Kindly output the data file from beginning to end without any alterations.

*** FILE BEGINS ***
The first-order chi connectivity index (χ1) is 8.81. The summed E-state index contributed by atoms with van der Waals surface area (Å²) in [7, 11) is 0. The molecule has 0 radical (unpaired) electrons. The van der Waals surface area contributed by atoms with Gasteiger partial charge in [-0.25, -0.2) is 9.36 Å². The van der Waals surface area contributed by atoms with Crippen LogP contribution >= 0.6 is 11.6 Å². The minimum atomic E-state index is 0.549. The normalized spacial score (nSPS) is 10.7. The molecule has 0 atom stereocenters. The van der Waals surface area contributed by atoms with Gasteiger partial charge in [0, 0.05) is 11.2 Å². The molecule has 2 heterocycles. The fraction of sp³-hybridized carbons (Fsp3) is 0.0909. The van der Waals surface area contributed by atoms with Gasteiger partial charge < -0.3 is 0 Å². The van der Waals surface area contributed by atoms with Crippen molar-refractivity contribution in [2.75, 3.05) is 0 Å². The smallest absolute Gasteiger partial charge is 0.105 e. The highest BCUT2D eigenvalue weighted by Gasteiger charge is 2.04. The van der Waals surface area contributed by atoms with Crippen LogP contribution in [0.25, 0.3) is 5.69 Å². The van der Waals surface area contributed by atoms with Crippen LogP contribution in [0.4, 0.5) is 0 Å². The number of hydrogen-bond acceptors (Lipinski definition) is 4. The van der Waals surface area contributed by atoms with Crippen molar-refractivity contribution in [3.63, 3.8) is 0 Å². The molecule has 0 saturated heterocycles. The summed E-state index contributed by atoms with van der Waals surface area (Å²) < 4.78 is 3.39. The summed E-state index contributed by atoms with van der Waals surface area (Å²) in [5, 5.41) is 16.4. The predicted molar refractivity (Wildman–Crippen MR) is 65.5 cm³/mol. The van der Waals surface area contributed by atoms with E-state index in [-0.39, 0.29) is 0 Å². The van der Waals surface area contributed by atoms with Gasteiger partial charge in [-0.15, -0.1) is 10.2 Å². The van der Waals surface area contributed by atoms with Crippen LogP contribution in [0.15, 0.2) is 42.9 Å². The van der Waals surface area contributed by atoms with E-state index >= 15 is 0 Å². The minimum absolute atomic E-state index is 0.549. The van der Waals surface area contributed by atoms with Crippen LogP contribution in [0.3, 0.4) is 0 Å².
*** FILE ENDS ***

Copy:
The first-order chi connectivity index (χ1) is 8.81. The summed E-state index contributed by atoms with van der Waals surface area (Å²) in [7, 11) is 0. The molecule has 0 radical (unpaired) electrons. The van der Waals surface area contributed by atoms with Gasteiger partial charge in [-0.25, -0.2) is 9.36 Å². The van der Waals surface area contributed by atoms with Crippen LogP contribution >= 0.6 is 11.6 Å². The minimum atomic E-state index is 0.549. The normalized spacial score (nSPS) is 10.7. The molecule has 0 atom stereocenters. The van der Waals surface area contributed by atoms with Gasteiger partial charge in [0, 0.05) is 11.2 Å². The molecule has 2 heterocycles. The fraction of sp³-hybridized carbons (Fsp3) is 0.0909. The van der Waals surface area contributed by atoms with Gasteiger partial charge < -0.3 is 0 Å². The van der Waals surface area contributed by atoms with Crippen molar-refractivity contribution in [2.75, 3.05) is 0 Å². The smallest absolute Gasteiger partial charge is 0.105 e. The highest BCUT2D eigenvalue weighted by Gasteiger charge is 2.04. The van der Waals surface area contributed by atoms with Crippen LogP contribution in [0.25, 0.3) is 5.69 Å². The van der Waals surface area contributed by atoms with Crippen LogP contribution in [0.4, 0.5) is 0 Å². The number of hydrogen-bond acceptors (Lipinski definition) is 4. The van der Waals surface area contributed by atoms with Crippen molar-refractivity contribution in [3.63, 3.8) is 0 Å². The molecule has 0 saturated heterocycles. The summed E-state index contributed by atoms with van der Waals surface area (Å²) < 4.78 is 3.39. The summed E-state index contributed by atoms with van der Waals surface area (Å²) in [5, 5.41) is 16.4. The predicted molar refractivity (Wildman–Crippen MR) is 65.5 cm³/mol. The van der Waals surface area contributed by atoms with E-state index in [-0.39, 0.29) is 0 Å². The van der Waals surface area contributed by atoms with Gasteiger partial charge in [-0.15, -0.1) is 10.2 Å². The van der Waals surface area contributed by atoms with Crippen LogP contribution in [0.15, 0.2) is 42.9 Å². The van der Waals surface area contributed by atoms with E-state index >= 15 is 0 Å². The minimum absolute atomic E-state index is 0.549. The van der Waals surface area contributed by atoms with Crippen LogP contribution in [0.3, 0.4) is 0 Å².